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College Sports Law Blog



Texas A&M University School of Law, 2nd Annual Sports and Entertainment Law Society Symposium

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Written by Christian Dennie   
Wednesday, 18 March 2015 14:34

On Friday, March 20, 2015, Texas A&M University School of Law will be hosting its Second Annual Sports and Entertainment Law Symposium.  The schedule provides for a great group of panelists and should provide for interesting discussion.  Texas A&M University School of Law is located at 1515 Commerce Street, Fort Worth, Texas 76102.  The details for the program are as follows:

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The NCAA Committee on Infractions Has Spoken: Syracuse University

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Written by Christian Dennie   
Tuesday, 17 March 2015 21:26

The NCAA Committee on Infractions (“Committee”) recently issued its findings and found that Syracuse University (“Syracuse”) committed violations of NCAA legislation. Over the course of a decade, the Syracuse set in motion or otherwise permitted Syracuse’s staff and persons associated with its athletics programs to engage in conduct contrary to established NCAA bylaws and Syracuse’s rules and procedures. The violations in this case centered on the Syracuse's men's basketball program, its student-athletes and staff. To a lesser extent, violations involved the Syracuse's football program and football student-athletes.

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Chavis v. LSU: Dispute Over Liquidated Damages Clause in Coaching Contract

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Written by Christian Dennie   
Monday, 09 March 2015 21:08

On February 27, 2015, Johnny J. Chavis (“Chavis”) filed suit against Louisiana State University and Agricultural and Mechanical College (“LSU”) and Texas A&M University (“A&M”) is Brazos County, Texas. In his complaint, Chavis explains he entered into an employment agreement with LSU on January 1, 2009 to serve as the defensive coordinator and linebackers’ coach. The term of the original agreement was from January 1, 2009 to December 31, 2011. On January 1, 2012, Chavis and LSU amended the employment agreement to extend his employment until December 31, 2014. On January 10, 2013, Chavis and LSU again extended his employment to conclude on December 31, 2015.

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The NCAA Committee on Infractions Has Spoken: West Virginia University 2015

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Written by Christian Dennie   
Monday, 23 February 2015 13:33

The NCAA Committee on Infractions (“Committee”) recently issued its findings and found that West Virginia University (“WVU”) committed violations of NCAA legislation. After the investigation concluded the case was submitted to the Committee through the summary disposition process, which is an alternative to a formal hearing before the Committee that may be utilized when the NCAA enforcement staff, the member institution, and involved individuals agree to the facts of an infractions case and that those facts constitute violations of NCAA legislation.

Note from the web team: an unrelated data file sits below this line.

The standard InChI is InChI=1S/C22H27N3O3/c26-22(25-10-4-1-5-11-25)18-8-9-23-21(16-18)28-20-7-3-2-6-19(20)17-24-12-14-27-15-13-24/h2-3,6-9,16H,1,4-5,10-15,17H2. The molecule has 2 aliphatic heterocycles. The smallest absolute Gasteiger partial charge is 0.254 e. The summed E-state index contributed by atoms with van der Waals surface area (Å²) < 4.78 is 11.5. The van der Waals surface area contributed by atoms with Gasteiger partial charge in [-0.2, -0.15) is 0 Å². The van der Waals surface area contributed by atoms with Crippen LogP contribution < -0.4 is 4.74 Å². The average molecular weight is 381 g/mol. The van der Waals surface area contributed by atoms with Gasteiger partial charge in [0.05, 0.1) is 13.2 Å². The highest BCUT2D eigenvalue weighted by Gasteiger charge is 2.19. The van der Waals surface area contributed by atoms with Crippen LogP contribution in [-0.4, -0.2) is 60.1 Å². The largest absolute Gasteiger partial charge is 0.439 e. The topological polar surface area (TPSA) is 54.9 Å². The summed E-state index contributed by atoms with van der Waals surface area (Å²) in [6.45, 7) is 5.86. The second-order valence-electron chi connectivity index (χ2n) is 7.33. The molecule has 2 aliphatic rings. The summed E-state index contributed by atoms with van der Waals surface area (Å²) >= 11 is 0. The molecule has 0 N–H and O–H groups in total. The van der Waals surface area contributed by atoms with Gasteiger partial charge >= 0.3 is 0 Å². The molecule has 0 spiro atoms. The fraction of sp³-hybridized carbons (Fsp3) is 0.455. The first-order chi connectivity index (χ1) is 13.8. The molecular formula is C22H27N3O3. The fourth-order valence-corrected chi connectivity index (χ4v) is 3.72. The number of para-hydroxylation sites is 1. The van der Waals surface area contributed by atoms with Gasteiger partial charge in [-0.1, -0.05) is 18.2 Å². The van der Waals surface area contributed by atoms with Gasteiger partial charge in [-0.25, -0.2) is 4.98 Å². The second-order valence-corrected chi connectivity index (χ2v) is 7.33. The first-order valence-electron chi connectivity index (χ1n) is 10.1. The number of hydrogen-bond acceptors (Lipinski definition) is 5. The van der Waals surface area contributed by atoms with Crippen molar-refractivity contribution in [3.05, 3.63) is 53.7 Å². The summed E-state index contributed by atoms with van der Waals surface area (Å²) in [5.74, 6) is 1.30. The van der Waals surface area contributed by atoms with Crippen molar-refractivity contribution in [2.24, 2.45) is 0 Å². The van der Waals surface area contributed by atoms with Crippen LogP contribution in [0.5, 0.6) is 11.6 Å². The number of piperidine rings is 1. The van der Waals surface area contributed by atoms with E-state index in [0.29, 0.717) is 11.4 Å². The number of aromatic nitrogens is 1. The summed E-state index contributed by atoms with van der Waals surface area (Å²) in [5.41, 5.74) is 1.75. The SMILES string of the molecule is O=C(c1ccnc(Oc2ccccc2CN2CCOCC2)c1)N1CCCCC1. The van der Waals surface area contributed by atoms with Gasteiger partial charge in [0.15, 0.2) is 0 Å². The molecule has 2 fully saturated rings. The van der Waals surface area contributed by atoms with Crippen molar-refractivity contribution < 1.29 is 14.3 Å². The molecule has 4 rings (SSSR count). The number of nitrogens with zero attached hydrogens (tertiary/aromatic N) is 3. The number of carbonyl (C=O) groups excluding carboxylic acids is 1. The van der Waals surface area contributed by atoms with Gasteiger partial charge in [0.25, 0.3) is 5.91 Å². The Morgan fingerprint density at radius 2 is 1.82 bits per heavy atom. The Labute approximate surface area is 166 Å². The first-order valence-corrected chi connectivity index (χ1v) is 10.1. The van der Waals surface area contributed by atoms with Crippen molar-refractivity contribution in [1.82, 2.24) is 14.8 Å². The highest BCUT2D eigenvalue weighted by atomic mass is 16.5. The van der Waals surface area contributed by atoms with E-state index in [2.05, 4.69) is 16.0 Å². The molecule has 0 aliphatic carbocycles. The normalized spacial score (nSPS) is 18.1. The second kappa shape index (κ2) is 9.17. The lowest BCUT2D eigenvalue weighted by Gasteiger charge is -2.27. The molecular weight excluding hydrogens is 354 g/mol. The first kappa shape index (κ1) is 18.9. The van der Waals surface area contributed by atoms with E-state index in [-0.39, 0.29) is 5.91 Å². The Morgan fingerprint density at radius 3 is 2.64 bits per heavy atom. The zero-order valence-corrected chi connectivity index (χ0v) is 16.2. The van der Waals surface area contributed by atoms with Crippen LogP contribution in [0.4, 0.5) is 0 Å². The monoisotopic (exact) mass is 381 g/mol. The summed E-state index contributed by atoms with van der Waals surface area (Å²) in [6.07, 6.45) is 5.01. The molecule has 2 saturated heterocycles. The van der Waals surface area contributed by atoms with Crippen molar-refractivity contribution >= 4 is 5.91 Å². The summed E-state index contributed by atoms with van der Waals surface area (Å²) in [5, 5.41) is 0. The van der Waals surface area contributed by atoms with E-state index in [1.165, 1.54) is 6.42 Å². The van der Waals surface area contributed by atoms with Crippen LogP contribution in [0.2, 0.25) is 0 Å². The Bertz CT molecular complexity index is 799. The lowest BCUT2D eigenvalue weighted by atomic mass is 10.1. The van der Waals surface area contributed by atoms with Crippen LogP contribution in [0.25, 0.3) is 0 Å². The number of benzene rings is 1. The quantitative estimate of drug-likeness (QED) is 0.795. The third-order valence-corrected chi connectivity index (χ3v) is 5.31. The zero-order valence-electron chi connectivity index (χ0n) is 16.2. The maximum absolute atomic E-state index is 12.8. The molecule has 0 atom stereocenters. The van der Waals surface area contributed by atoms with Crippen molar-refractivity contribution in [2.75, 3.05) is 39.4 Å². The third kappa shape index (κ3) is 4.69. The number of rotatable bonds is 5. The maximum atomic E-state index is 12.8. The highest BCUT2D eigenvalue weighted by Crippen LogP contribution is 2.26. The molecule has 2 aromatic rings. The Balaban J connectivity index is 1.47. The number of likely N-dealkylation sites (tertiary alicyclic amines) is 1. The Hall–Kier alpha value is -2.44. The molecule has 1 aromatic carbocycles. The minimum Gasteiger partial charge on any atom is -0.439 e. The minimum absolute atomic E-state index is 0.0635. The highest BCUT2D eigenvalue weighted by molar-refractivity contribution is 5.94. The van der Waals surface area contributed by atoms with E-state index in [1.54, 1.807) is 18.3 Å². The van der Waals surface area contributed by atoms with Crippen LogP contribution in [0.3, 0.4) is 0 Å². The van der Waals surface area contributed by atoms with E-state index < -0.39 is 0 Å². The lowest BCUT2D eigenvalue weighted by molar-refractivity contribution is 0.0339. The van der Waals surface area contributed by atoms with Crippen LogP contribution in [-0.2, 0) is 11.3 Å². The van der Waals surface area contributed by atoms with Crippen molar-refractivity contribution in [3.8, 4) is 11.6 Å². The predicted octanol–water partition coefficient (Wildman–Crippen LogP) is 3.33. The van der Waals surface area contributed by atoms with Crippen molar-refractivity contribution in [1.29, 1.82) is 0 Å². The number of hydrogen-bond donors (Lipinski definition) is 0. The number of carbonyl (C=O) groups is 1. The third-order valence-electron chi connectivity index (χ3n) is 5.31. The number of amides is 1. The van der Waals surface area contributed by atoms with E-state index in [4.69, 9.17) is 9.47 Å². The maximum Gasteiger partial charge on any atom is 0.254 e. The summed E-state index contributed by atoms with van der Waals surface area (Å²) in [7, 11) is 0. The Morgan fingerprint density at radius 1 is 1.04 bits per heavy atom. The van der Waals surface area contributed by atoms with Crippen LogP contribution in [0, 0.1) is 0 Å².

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McNair v. NCAA: Court of Appeals Will Not Seal NCAA Records

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Written by Christian Dennie   
Monday, 16 February 2015 22:07

In the underlying matter, Todd McNair, former USC assistant football coach, sought to depose the lead investigator in the USC investigation, Committee on Infractions (COI) chairman, and COI director, and obtain copies of transcripts from COI and the Appeals Committee hearings, the entire investigative file, and drafts of the COI report, including all notes, and other writings discussing or referring to the drafts, and emails within the custody and control of the NCAA, by or to members of COI or the Appeals Committee staff that mentioned or related to McNair. The NCAA moved to seal 400 pages of records responsive to this request. The trial court ruled against the NCAA and, thus, the NCAA appealed the interim ruling. 

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The NCAA Committee on Infractions Has Spoken: Wichita State University

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Written by Christian Dennie   
Thursday, 12 February 2015 17:15

The NCAA Committee on Infractions (“Committee”) recently issued its findings and found that Wichita State University (“WSU”) committed violations of NCAA legislation.   This case centered on 21 baseball student-athletes who received impermissible extra benefits in the form of discounted athletics apparel and other clothing items. The student-athletes ordered the items through an account set up by the institution's athletics apparel provider. The case also involved the former head baseball coach and the former administrative assistant for baseball. The former baseball administrative assistant committed Level II violations of NCAA legislation when she allowed the student-athletes to order discounted items through the apparel account, which she controlled. Further, she committed Level III violations when she allowed the softball coach of a two-year institution to order discounted apparel for his team.